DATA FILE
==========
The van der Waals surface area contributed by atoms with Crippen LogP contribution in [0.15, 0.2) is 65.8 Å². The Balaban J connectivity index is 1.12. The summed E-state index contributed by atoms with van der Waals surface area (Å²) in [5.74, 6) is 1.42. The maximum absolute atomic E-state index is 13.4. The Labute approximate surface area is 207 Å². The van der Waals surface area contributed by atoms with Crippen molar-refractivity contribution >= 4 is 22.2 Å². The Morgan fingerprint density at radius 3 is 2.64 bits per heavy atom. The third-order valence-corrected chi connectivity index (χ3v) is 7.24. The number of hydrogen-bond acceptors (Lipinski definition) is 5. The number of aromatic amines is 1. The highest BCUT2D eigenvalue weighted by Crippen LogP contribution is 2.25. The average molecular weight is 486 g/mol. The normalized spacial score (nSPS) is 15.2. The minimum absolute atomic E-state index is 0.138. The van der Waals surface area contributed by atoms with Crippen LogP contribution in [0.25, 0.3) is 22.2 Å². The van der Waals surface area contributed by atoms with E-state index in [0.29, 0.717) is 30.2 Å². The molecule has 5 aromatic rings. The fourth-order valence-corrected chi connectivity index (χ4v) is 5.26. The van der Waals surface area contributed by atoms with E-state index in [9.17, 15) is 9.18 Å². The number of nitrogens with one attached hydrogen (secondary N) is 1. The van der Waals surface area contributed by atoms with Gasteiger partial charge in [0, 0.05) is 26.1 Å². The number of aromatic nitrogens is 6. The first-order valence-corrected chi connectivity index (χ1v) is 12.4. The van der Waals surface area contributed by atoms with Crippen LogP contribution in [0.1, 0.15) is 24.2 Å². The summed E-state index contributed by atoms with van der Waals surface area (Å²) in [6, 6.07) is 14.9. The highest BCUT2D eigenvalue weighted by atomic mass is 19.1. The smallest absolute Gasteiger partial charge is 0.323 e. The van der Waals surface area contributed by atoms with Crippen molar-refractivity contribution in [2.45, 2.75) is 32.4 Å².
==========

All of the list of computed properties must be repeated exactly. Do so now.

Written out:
The van der Waals surface area contributed by atoms with Crippen LogP contribution in [0.15, 0.2) is 65.8 Å². The Balaban J connectivity index is 1.12. The summed E-state index contributed by atoms with van der Waals surface area (Å²) in [5.74, 6) is 1.42. The maximum absolute atomic E-state index is 13.4. The Labute approximate surface area is 207 Å². The van der Waals surface area contributed by atoms with Crippen molar-refractivity contribution >= 4 is 22.2 Å². The Morgan fingerprint density at radius 3 is 2.64 bits per heavy atom. The third-order valence-corrected chi connectivity index (χ3v) is 7.24. The number of hydrogen-bond acceptors (Lipinski definition) is 5. The number of aromatic amines is 1. The highest BCUT2D eigenvalue weighted by Crippen LogP contribution is 2.25. The average molecular weight is 486 g/mol. The normalized spacial score (nSPS) is 15.2. The minimum absolute atomic E-state index is 0.138. The van der Waals surface area contributed by atoms with Crippen LogP contribution in [0.25, 0.3) is 22.2 Å². The van der Waals surface area contributed by atoms with E-state index in [0.29, 0.717) is 30.2 Å². The molecule has 5 aromatic rings. The fourth-order valence-corrected chi connectivity index (χ4v) is 5.26. The van der Waals surface area contributed by atoms with E-state index in [9.17, 15) is 9.18 Å². The number of nitrogens with one attached hydrogen (secondary N) is 1. The van der Waals surface area contributed by atoms with Gasteiger partial charge in [0, 0.05) is 26.1 Å². The number of aromatic nitrogens is 6. The first-order valence-corrected chi connectivity index (χ1v) is 12.4. The van der Waals surface area contributed by atoms with Crippen LogP contribution in [0.1, 0.15) is 24.2 Å². The summed E-state index contributed by atoms with van der Waals surface area (Å²) in [6, 6.07) is 14.9. The highest BCUT2D eigenvalue weighted by atomic mass is 19.1. The smallest absolute Gasteiger partial charge is 0.323 e. The van der Waals surface area contributed by atoms with Crippen molar-refractivity contribution in [2.45, 2.75) is 32.4 Å².